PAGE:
Gorman’s radiation begins on Monday. Yesterday we went to Dr. Sawrie’s clinic, Gulf Coast Cancer Center, where we had a trial run with the big machine and Monday we will begin radiation five days a week for six weeks. We had a small hiccup with the chemo pill, Timadar, because it was to be mailed to us and would not arrive until next Wednesday. The oncologist, Dr. Meshad, wanted Gorman to start taking it Sunday night so at his Mobile office he was able to gather up enough pills to last for a few days and sent them over to the Eastern Shore by courier. We also picked a prescription for Phenergan for nausea. Every night before bedtime, Gorman will take a Timadar, along with the Phenergan. We are a little anxious about treatment but mostly glad to being making a start. As Gorman says, “I’m ready to kick this stuff in the a**!” Fortunately the radiation is done here on the Eastern Shore so we have only a 20 minute drive each day.
We are both trying hard not to jump out into the future and wrestle with all the “what ifs”. We pray together and try to just live each day but some days are better than others. God continues to give us strength to deal with this and, thanks to Tylonol PM, we sleep pretty well.
Thanks to all our friends for keeping us in your prayers. We feel those prayers and that helps so much.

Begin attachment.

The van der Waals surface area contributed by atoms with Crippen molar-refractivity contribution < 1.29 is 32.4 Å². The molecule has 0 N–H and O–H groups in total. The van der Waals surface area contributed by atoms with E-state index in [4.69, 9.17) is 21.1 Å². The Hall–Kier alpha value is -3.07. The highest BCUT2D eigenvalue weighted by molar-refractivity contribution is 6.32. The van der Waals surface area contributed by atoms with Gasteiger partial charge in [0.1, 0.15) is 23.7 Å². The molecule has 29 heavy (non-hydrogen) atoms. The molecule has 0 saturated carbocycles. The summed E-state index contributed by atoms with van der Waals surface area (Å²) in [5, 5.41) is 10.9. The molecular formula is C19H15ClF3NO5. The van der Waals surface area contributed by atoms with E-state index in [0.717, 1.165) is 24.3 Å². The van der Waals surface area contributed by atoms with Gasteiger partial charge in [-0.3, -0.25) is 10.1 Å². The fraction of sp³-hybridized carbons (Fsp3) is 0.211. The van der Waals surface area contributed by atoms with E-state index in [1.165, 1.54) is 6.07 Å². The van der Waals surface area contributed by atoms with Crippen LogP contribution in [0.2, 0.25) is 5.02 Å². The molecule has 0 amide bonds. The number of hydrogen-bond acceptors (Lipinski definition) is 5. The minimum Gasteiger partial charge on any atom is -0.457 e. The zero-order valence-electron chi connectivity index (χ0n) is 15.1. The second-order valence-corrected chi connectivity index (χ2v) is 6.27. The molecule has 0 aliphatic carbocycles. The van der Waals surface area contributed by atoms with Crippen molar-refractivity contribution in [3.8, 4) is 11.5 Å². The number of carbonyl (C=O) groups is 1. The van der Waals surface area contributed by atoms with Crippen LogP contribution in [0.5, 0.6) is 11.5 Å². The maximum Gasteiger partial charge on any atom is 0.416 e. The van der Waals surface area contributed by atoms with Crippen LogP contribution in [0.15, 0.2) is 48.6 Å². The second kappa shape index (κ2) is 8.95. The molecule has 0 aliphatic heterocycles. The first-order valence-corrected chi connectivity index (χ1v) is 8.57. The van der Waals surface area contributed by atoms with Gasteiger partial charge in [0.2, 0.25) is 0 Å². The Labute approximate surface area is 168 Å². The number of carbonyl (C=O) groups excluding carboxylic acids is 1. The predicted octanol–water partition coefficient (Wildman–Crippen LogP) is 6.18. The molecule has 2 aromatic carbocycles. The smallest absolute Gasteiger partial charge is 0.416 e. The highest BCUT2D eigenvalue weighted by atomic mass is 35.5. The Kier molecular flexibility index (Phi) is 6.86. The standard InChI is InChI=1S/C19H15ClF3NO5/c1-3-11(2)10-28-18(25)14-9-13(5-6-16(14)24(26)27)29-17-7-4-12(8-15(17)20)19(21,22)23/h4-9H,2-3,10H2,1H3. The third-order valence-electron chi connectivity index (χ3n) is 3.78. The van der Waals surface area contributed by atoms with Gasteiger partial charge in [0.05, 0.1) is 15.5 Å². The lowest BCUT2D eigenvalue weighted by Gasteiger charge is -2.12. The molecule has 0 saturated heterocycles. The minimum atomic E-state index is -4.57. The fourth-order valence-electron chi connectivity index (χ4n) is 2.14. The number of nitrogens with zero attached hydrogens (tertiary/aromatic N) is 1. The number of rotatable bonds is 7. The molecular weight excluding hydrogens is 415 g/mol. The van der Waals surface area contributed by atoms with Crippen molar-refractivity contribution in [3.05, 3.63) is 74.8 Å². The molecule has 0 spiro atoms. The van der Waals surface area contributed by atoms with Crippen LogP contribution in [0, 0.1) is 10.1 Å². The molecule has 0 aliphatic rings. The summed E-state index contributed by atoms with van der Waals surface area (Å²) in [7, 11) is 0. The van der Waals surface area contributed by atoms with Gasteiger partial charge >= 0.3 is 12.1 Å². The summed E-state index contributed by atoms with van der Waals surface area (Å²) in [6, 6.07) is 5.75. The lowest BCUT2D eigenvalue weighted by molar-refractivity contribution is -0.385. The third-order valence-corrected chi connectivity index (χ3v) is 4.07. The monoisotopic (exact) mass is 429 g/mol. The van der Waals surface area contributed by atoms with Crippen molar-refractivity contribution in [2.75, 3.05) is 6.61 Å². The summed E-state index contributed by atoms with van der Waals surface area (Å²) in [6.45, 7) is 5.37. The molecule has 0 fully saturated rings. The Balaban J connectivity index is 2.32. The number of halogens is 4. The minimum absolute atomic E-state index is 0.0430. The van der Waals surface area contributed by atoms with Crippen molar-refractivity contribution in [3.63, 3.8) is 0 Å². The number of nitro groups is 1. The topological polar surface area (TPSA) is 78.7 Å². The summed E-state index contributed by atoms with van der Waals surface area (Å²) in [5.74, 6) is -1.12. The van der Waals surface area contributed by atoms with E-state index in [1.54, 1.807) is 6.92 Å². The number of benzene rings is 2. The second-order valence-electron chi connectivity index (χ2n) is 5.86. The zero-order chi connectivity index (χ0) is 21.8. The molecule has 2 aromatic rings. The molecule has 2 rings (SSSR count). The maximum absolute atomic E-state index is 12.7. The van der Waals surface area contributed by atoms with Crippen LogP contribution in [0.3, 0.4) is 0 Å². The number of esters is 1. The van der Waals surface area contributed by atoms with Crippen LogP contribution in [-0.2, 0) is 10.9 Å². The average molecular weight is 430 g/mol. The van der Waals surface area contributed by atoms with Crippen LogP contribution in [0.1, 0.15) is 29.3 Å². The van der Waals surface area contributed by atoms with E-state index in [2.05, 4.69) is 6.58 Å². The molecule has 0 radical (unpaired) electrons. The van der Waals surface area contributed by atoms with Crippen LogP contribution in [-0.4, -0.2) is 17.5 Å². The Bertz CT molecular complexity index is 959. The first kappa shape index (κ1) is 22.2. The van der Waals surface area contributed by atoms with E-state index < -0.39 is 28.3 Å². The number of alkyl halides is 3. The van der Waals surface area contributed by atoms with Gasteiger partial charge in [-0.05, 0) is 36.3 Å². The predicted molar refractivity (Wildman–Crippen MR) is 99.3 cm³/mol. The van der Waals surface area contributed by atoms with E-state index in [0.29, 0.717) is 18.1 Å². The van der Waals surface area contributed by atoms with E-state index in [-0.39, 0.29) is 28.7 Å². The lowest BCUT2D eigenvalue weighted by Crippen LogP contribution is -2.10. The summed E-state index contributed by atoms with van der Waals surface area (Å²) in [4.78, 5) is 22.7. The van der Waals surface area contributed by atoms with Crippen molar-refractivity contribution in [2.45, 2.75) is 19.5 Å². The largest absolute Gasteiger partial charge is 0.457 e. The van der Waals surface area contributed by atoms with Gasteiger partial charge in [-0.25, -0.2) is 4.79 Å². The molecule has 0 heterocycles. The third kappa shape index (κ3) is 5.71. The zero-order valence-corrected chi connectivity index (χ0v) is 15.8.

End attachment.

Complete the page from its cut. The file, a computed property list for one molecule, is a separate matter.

Gorman continues to feel fine physically and we celebrate that. After weeks of precious friends bringing us delicious dinners, treats, etc. we will try to manage on our own this week before his treatments begins. He’s even back in the kitchen a little! He cooked salmon last night and it was fun to see him in there wearing his Emeril “Bam” apron.
We do everything together now. When I run errands, Gorman goes with me. One day, after visiting Walgreens, the cleaners, the meat market and grocery store, I turned to him and said, “Welcome to my life!” That is a quote from our three-year-old grandson, who got it from a cartoon. We treasure every minute together.
When I talked to Dr. Nabors (neuro-oncologist at UAB) last weekend, he talked about the possibility (not probability) of our participating in a clinical study after Gorman’s radiation and chemo. It is called PI3 Kinase inhibitor and is done during the maintenance phase of treatment; however, there has to be a slot available at that time so that’s iffy. In the meantime, our sons Charlie and Grady, are researching clinical trials everywhere.
On Friday we will learn when radiation and chemo will start but it appears it will be next week. He will have radiation five days a week for six weeks, along with chemo in the form of a pill, Timedar. We are told the side effects are not as severe as with standard chemo so that’s a blessing.
Well, this weekend the ox has been in the ditch. Gorman has dealt with the UAB news much better than I have. I know God is in control and that he closes all the wrong doors and opens the right ones but that hasn’t helped me. I tell myself that there is probably a better clinical trial out there for Gorman and that’s why he didn’t get in this one. I know everyone is praying and I’m counting on that.